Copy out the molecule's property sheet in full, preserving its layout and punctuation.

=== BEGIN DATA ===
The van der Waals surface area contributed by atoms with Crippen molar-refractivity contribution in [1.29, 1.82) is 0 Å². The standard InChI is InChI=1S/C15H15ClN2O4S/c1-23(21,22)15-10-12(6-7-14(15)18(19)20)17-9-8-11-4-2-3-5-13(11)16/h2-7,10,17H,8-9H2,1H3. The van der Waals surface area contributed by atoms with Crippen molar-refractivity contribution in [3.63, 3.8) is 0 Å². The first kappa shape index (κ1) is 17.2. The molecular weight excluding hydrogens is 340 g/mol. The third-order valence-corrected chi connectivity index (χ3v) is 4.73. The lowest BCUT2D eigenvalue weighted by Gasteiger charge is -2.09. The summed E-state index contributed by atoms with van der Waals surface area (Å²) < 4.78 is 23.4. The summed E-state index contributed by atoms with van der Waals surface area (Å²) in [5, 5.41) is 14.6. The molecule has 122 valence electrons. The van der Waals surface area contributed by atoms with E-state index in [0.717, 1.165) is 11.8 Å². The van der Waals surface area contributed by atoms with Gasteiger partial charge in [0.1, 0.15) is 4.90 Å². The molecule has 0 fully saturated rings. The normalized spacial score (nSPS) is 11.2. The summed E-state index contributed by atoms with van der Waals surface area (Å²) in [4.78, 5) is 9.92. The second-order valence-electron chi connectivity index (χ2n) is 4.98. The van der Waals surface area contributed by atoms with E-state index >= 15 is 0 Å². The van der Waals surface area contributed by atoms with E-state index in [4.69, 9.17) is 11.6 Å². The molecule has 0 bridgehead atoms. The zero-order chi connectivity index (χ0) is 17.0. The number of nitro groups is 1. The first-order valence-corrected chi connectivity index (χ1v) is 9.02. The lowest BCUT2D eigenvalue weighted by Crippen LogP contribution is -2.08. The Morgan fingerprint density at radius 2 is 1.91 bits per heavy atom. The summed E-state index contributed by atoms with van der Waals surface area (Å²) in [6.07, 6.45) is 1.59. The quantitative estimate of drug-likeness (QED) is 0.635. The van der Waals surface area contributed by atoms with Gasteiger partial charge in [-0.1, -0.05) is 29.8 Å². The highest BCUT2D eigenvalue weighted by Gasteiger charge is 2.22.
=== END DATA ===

The van der Waals surface area contributed by atoms with Crippen molar-refractivity contribution in [1.29, 1.82) is 0 Å². The standard InChI is InChI=1S/C15H15ClN2O4S/c1-23(21,22)15-10-12(6-7-14(15)18(19)20)17-9-8-11-4-2-3-5-13(11)16/h2-7,10,17H,8-9H2,1H3. The van der Waals surface area contributed by atoms with Crippen molar-refractivity contribution in [3.63, 3.8) is 0 Å². The first kappa shape index (κ1) is 17.2. The molecular weight excluding hydrogens is 340 g/mol. The third-order valence-corrected chi connectivity index (χ3v) is 4.73. The lowest BCUT2D eigenvalue weighted by Gasteiger charge is -2.09. The summed E-state index contributed by atoms with van der Waals surface area (Å²) < 4.78 is 23.4. The summed E-state index contributed by atoms with van der Waals surface area (Å²) in [5, 5.41) is 14.6. The molecule has 122 valence electrons. The van der Waals surface area contributed by atoms with E-state index in [0.717, 1.165) is 11.8 Å². The van der Waals surface area contributed by atoms with Gasteiger partial charge in [0.1, 0.15) is 4.90 Å². The molecule has 0 fully saturated rings. The normalized spacial score (nSPS) is 11.2. The summed E-state index contributed by atoms with van der Waals surface area (Å²) in [4.78, 5) is 9.92. The second-order valence-electron chi connectivity index (χ2n) is 4.98. The van der Waals surface area contributed by atoms with E-state index >= 15 is 0 Å². The van der Waals surface area contributed by atoms with E-state index in [4.69, 9.17) is 11.6 Å². The molecule has 0 bridgehead atoms. The zero-order chi connectivity index (χ0) is 17.0. The number of nitro groups is 1. The first-order valence-corrected chi connectivity index (χ1v) is 9.02. The lowest BCUT2D eigenvalue weighted by Crippen LogP contribution is -2.08. The Morgan fingerprint density at radius 2 is 1.91 bits per heavy atom. The summed E-state index contributed by atoms with van der Waals surface area (Å²) in [6.07, 6.45) is 1.59. The quantitative estimate of drug-likeness (QED) is 0.635. The van der Waals surface area contributed by atoms with Gasteiger partial charge in [-0.1, -0.05) is 29.8 Å². The highest BCUT2D eigenvalue weighted by Gasteiger charge is 2.22.